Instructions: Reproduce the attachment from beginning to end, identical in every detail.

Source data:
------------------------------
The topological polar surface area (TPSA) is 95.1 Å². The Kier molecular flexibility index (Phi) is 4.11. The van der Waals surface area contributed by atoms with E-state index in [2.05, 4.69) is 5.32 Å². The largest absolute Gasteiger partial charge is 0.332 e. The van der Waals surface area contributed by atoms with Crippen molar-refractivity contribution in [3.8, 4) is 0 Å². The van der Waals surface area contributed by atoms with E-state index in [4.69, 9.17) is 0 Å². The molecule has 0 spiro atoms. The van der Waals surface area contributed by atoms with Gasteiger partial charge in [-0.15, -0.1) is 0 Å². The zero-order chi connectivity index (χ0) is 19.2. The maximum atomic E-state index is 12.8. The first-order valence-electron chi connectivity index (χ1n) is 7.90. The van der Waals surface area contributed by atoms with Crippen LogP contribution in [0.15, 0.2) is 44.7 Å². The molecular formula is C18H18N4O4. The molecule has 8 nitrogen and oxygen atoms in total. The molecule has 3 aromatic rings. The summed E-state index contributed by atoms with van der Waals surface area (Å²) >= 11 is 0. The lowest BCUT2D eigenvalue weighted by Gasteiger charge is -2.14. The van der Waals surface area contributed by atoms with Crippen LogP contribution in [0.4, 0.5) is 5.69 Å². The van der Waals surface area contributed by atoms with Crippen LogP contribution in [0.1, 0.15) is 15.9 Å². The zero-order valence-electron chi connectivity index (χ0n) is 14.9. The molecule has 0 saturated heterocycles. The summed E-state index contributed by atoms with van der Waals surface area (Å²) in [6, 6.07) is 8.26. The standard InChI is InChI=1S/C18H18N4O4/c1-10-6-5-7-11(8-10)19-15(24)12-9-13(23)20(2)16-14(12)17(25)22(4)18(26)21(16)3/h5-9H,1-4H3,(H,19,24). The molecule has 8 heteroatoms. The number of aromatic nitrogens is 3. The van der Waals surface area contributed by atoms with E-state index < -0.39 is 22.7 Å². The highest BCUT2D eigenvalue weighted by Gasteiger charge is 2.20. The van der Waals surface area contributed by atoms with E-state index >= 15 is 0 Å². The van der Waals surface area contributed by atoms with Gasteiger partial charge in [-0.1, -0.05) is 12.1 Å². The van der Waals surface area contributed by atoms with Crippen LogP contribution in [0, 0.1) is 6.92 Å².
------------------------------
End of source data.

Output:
The topological polar surface area (TPSA) is 95.1 Å². The Kier molecular flexibility index (Phi) is 4.11. The van der Waals surface area contributed by atoms with E-state index in [2.05, 4.69) is 5.32 Å². The largest absolute Gasteiger partial charge is 0.332 e. The van der Waals surface area contributed by atoms with Crippen molar-refractivity contribution in [3.8, 4) is 0 Å². The van der Waals surface area contributed by atoms with E-state index in [4.69, 9.17) is 0 Å². The molecule has 0 spiro atoms. The van der Waals surface area contributed by atoms with Gasteiger partial charge in [-0.15, -0.1) is 0 Å². The zero-order chi connectivity index (χ0) is 19.2. The maximum atomic E-state index is 12.8. The first-order valence-electron chi connectivity index (χ1n) is 7.90. The van der Waals surface area contributed by atoms with Crippen LogP contribution in [0.15, 0.2) is 44.7 Å². The molecular formula is C18H18N4O4. The molecule has 8 nitrogen and oxygen atoms in total. The molecule has 3 aromatic rings. The summed E-state index contributed by atoms with van der Waals surface area (Å²) >= 11 is 0. The lowest BCUT2D eigenvalue weighted by Gasteiger charge is -2.14. The van der Waals surface area contributed by atoms with Crippen LogP contribution in [0.4, 0.5) is 5.69 Å². The van der Waals surface area contributed by atoms with Crippen LogP contribution in [0.1, 0.15) is 15.9 Å². The zero-order valence-electron chi connectivity index (χ0n) is 14.9. The molecule has 0 saturated heterocycles. The summed E-state index contributed by atoms with van der Waals surface area (Å²) in [6, 6.07) is 8.26. The standard InChI is InChI=1S/C18H18N4O4/c1-10-6-5-7-11(8-10)19-15(24)12-9-13(23)20(2)16-14(12)17(25)22(4)18(26)21(16)3/h5-9H,1-4H3,(H,19,24). The molecule has 8 heteroatoms. The number of aromatic nitrogens is 3. The van der Waals surface area contributed by atoms with E-state index < -0.39 is 22.7 Å². The highest BCUT2D eigenvalue weighted by Gasteiger charge is 2.20. The van der Waals surface area contributed by atoms with E-state index >= 15 is 0 Å². The van der Waals surface area contributed by atoms with Gasteiger partial charge in [-0.1, -0.05) is 12.1 Å². The van der Waals surface area contributed by atoms with Crippen LogP contribution in [0, 0.1) is 6.92 Å².